Update: 21.09.2017

Soil stores 10% of the world's carbon dioxide emissions.

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The International Union of Soil Sciences (IUSS) is the global union of soil scientists. The objectives of the IUSS are to promote all branches of soil science, and to support all soil scientists across the world in the pursuit of their activities. This website provides information for IUSS members and those interested in soil science.

John Ryan (Syria)

John Ryan (Syria)

Age: 65           

Address: Int. Ctr for Agric. Res. in the Dry Areas(ICARDA, Aleppo , Syria)

E-mail: j.ryan@cgiar.org

Position: Soil Scientist (since 1992)

1. When did you decide to study soil science?

Prior to graduation with a B.Agr.Sc Degree from University College Dublin in 1967, I had already settled on soil science for graduate study. Coming from a farm background, I was always fascinated by soil. I loved the smell of soil after freshly dug potatoes in early summer and the fragrance of the earth after rain. I often pondered why mushrooms grew profusely n one field and not so well in another. I also wondered how the dung that I spread by pitchfork worked wonders in producing a good crop of potatoes or why growth of grass was so green and lush after spreading ammonium sulfate, or why we used to side-dress sugar beet seedlings by hand with Chilean nitrate. I loved the smells of the farmyard, particularly from the dung heap in early summer (I was later to learn that it was ammonia being given off). Choosing soil science for graduate studies and a career was, for me, much more than a means to making a living; there was a broader almost spiritual element to it.

2. Who has been your most influential teacher?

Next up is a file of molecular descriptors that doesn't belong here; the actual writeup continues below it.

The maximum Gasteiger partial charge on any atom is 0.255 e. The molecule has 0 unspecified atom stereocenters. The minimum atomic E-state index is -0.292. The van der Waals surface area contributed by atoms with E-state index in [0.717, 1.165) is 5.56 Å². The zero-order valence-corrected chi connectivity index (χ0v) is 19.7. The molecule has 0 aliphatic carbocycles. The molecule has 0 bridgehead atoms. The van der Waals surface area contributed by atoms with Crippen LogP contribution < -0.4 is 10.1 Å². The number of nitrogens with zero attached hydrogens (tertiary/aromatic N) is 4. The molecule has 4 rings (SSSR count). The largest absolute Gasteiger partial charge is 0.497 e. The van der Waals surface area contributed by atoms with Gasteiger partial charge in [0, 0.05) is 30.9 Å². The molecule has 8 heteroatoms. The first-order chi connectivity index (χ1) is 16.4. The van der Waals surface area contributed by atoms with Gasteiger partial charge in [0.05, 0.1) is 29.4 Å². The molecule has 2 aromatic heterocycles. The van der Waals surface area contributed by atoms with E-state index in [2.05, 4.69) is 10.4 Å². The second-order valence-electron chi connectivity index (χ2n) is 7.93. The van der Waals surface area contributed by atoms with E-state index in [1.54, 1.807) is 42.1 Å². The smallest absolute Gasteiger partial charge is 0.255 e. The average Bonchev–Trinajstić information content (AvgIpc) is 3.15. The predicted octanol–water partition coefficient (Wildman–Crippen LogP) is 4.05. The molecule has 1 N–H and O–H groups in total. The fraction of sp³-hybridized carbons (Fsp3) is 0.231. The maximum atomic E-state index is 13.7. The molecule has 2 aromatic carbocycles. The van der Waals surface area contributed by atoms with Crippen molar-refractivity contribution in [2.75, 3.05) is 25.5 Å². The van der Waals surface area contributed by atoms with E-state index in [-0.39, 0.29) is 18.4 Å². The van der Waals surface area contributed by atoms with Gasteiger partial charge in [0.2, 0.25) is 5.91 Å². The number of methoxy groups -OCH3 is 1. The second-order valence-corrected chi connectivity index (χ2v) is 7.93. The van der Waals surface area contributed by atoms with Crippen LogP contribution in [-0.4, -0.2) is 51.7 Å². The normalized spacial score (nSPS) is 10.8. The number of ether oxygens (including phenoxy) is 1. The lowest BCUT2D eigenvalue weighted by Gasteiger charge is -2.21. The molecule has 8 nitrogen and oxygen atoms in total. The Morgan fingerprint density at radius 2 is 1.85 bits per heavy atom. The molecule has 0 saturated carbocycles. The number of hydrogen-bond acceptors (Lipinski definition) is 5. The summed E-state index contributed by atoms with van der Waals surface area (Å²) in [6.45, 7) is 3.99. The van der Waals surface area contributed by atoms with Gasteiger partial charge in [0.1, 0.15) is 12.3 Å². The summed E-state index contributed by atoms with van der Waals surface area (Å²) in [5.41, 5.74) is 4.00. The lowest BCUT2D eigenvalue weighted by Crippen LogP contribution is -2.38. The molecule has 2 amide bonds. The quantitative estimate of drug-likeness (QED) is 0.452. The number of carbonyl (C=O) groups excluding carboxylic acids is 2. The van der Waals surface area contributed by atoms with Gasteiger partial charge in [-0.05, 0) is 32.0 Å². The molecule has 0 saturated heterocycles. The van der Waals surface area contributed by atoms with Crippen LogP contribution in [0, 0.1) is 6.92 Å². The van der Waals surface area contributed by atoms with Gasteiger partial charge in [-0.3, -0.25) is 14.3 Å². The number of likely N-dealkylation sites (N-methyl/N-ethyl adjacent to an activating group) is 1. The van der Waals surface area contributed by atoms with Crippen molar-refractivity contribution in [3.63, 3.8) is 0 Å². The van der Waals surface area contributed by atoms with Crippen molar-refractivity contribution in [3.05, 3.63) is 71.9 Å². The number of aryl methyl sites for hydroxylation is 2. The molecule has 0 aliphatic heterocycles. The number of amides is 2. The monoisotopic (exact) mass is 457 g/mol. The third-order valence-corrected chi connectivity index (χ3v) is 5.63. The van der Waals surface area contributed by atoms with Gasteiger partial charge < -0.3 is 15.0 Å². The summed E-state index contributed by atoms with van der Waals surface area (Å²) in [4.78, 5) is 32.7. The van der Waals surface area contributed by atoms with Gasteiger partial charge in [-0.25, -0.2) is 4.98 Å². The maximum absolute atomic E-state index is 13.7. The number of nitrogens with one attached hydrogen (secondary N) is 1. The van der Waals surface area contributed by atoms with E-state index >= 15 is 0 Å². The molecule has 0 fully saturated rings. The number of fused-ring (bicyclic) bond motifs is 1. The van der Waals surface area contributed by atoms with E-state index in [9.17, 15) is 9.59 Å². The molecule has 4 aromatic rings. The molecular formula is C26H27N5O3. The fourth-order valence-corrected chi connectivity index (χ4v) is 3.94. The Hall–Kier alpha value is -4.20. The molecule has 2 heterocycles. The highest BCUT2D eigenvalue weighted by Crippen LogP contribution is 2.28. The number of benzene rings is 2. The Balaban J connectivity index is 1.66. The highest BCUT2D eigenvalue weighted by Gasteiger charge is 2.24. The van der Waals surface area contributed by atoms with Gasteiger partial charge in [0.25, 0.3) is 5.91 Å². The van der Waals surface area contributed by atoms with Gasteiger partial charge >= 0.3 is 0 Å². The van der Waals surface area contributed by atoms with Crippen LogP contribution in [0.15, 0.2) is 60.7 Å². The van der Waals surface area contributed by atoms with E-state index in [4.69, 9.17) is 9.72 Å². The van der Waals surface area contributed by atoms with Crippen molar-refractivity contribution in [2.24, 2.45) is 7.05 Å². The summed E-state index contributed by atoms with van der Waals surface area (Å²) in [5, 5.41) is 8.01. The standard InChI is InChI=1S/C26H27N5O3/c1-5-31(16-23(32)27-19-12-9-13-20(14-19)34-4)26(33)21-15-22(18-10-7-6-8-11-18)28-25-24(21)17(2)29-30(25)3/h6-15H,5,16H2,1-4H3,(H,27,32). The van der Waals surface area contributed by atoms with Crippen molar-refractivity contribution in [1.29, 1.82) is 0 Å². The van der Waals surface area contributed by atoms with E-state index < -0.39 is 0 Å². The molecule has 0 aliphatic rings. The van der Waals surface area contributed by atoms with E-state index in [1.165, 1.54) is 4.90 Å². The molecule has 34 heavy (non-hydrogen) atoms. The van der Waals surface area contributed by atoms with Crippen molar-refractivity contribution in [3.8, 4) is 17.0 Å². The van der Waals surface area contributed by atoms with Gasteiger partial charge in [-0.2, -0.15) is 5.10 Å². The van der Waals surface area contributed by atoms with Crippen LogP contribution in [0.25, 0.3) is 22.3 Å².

Graduate degree programs in Ireland are wholly based on research (a mistake, as I now see it), and so one is not normally exposed to a range of teachers as in the USA (I was later to audit several courses in the US while at the University of Arizona ). However, the person who influenced me most and furthered my interest in soils was the late Professor William 'Bill' Brickley, one of nature's true gentlemen. I admired his obvious love of soil science, especially the practical aspects. I was attracted to his fundamental human decency and his impish sense of humor and I loved the smell of the tobacco from his pipe that was always close by!  As an undergraduate in the Soils Teaching Lab, I enjoyed listening to his soil stories from his years as a local agricultural instructor. After post-doc studies in the USA and some time as a professor at the American University of Beirut, I looked forward to coming home and seeing him again and thanking him (over the proverbial pint of Guinness) for setting me on the right  career path. Unfortunately, it was not to be, but I treasure his memory.

3. What do you find most exciting about soil science?